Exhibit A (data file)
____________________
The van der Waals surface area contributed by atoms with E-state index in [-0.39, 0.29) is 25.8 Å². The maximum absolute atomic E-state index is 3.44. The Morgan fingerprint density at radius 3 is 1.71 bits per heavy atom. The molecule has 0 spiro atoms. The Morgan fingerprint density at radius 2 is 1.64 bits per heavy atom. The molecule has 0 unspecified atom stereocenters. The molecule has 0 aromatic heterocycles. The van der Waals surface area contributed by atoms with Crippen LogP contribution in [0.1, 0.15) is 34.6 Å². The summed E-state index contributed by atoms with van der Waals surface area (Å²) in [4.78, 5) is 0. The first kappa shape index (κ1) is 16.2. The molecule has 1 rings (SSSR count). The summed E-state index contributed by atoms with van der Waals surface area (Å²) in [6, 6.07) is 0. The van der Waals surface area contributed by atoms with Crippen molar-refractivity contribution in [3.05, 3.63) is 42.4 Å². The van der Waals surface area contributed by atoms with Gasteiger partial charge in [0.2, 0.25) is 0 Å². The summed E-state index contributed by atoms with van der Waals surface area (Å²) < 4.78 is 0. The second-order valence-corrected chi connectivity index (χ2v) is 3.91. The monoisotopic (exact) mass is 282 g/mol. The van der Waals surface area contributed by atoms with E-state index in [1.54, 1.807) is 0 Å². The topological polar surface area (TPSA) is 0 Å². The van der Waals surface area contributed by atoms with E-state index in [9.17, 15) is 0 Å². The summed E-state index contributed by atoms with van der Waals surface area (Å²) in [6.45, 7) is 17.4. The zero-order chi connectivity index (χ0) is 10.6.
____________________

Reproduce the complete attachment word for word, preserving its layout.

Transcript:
The van der Waals surface area contributed by atoms with E-state index in [-0.39, 0.29) is 25.8 Å². The maximum absolute atomic E-state index is 3.44. The Morgan fingerprint density at radius 3 is 1.71 bits per heavy atom. The molecule has 0 spiro atoms. The Morgan fingerprint density at radius 2 is 1.64 bits per heavy atom. The molecule has 0 unspecified atom stereocenters. The molecule has 0 aromatic heterocycles. The van der Waals surface area contributed by atoms with Crippen LogP contribution in [0.1, 0.15) is 34.6 Å². The summed E-state index contributed by atoms with van der Waals surface area (Å²) in [4.78, 5) is 0. The first kappa shape index (κ1) is 16.2. The molecule has 1 rings (SSSR count). The summed E-state index contributed by atoms with van der Waals surface area (Å²) in [6, 6.07) is 0. The van der Waals surface area contributed by atoms with Crippen molar-refractivity contribution in [3.05, 3.63) is 42.4 Å². The van der Waals surface area contributed by atoms with Gasteiger partial charge in [0.2, 0.25) is 0 Å². The summed E-state index contributed by atoms with van der Waals surface area (Å²) < 4.78 is 0. The second-order valence-corrected chi connectivity index (χ2v) is 3.91. The monoisotopic (exact) mass is 282 g/mol. The van der Waals surface area contributed by atoms with E-state index in [1.54, 1.807) is 0 Å². The topological polar surface area (TPSA) is 0 Å². The van der Waals surface area contributed by atoms with E-state index in [9.17, 15) is 0 Å². The summed E-state index contributed by atoms with van der Waals surface area (Å²) in [6.45, 7) is 17.4. The zero-order chi connectivity index (χ0) is 10.6.